We are running short on fresh water. It’s not what we drink that is the biggest concern; it’s what we make and the food we eat that truly gobbles up water. The UN recently declared that as soon as 2025, two-thirds of the world’s population could be living under a “water scarcity.”
Limited Land for Agriculture
There is only about half an acre of productive cropland on the planet for every person on earth. That's about half of what we need. The world food supply needs to double over a generation to keep up with demand, and if we consume land (and water) for agriculture at the rate we have for the last generation, we’ll reach our limits.
Many fish stocks have collapsed and others are on their way there, with serious consequences for people, economies and ecosystems that depend on bountiful oceans.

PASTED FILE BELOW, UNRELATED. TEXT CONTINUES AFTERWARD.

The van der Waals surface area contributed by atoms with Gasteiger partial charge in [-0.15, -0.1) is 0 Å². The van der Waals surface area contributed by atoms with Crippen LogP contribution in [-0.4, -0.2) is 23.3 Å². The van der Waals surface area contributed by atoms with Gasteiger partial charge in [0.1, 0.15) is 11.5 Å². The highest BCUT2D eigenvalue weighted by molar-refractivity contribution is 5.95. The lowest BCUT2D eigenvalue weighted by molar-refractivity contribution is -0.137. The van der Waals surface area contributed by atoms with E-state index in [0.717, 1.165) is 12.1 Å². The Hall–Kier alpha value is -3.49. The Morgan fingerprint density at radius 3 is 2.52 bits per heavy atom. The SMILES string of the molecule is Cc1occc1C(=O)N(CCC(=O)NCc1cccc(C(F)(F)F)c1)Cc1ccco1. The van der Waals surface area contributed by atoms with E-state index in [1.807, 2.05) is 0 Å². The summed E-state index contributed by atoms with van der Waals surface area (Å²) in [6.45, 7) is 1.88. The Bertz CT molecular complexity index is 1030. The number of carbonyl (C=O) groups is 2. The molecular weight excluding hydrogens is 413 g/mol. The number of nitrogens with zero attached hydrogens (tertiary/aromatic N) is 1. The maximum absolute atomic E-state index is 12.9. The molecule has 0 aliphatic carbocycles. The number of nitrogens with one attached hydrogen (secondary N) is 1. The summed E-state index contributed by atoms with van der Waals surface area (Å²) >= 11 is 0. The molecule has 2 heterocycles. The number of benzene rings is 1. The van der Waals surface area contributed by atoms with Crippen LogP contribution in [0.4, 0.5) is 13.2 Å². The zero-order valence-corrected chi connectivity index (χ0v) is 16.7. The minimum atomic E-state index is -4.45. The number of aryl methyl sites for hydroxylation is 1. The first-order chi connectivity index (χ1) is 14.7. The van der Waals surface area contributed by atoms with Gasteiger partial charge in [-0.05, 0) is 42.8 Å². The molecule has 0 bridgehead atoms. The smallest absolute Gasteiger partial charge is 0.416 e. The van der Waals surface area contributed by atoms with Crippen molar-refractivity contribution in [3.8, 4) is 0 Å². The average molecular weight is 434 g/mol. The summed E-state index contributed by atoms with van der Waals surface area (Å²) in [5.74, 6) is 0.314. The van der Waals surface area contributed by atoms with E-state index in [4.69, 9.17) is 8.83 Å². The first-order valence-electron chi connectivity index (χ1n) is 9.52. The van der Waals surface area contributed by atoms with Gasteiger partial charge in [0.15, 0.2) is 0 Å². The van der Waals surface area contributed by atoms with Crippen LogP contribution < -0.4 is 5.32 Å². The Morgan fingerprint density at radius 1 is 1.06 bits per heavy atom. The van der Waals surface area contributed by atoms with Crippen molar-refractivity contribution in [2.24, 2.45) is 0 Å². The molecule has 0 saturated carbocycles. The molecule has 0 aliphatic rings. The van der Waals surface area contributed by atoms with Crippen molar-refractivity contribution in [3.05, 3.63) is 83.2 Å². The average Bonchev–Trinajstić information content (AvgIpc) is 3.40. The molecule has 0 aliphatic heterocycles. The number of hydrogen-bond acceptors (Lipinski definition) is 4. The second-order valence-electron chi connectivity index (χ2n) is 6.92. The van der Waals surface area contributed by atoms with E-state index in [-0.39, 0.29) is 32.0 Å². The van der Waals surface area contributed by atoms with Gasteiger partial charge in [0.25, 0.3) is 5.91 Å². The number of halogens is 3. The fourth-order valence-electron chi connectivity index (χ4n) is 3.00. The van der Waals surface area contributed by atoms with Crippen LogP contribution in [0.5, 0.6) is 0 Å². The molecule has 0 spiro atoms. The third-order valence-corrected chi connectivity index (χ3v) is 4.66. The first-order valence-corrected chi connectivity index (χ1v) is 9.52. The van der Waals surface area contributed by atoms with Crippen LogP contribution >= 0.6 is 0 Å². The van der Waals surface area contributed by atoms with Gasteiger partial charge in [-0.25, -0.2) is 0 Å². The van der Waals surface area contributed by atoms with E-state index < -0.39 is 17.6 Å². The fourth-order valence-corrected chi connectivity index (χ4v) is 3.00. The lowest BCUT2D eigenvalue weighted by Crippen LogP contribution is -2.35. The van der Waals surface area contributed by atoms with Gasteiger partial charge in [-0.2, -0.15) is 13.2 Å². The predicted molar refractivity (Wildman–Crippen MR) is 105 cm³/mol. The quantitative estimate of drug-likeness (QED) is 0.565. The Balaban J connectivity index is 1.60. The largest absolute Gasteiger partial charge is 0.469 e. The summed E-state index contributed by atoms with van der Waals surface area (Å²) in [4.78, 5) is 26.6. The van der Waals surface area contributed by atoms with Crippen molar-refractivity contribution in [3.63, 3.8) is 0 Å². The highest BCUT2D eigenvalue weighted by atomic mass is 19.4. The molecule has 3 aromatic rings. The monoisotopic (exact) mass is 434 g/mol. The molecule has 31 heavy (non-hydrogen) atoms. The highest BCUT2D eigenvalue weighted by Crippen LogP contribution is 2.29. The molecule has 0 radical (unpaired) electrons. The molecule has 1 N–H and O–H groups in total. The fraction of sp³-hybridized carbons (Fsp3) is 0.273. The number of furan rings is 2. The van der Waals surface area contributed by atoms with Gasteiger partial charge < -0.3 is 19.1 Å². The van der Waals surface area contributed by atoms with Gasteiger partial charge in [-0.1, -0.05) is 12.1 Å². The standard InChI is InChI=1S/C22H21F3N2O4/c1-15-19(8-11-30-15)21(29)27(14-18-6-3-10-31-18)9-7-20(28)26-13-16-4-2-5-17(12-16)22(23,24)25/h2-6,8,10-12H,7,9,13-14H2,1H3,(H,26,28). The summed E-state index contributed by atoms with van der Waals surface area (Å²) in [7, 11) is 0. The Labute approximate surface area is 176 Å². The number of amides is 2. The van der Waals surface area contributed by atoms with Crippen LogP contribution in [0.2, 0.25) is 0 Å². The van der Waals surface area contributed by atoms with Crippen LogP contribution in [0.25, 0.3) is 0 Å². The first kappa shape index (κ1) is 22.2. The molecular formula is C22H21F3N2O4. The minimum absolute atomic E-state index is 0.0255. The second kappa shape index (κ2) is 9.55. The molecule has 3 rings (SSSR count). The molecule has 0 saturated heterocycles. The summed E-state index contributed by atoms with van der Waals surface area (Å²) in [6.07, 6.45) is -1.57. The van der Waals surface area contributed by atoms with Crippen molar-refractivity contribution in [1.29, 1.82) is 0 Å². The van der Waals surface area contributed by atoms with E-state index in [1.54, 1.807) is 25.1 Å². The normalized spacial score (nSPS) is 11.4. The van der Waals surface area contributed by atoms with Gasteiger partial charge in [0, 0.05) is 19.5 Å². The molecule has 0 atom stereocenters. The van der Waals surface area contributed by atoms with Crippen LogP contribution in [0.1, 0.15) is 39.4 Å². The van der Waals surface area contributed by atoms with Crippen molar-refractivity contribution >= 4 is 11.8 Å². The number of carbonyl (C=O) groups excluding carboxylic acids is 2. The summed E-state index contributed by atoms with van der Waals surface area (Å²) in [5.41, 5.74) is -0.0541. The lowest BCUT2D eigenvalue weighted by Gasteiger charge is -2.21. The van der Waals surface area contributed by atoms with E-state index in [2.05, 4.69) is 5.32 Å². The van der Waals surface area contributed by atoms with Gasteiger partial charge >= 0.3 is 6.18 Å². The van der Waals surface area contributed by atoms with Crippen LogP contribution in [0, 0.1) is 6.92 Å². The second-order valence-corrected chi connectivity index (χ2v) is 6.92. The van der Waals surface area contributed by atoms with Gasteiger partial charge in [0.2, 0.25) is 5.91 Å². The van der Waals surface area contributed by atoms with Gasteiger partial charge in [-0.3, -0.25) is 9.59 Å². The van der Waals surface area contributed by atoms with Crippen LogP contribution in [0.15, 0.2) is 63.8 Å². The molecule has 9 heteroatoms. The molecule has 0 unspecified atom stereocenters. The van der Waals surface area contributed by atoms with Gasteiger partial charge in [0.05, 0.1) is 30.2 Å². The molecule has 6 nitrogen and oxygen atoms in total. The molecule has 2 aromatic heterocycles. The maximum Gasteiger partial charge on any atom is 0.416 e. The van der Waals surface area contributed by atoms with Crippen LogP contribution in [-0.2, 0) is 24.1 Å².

We have to make sure that communities around the world, especially young women, have access to education and thus to economic opportunities. Economic livelihood will lead to sustainability.
2. Water Conservation
Globally, we need to forge models for protecting rivers worldwide and invest in clean water through water funds. For example, in the Andean region of South America, the Conservancy hopes to have 32 funds in operation by 2015. The investment from those funds will protect 9 million acres of land that filters and feeds the water supply for 50 million people.
3. Sustainable Agriculture
We need to take a “sustainable intensification” approach. That is, produce more from less by using fertilizer and water with greater precision and bringing “degraded” or previously used lands back into production. Smart agriculture occurs when farmers and ranchers embrace the fact that they depend on environmental services that have to be conserved.
Make responsible choices every day to help protect our shared resources at all costs: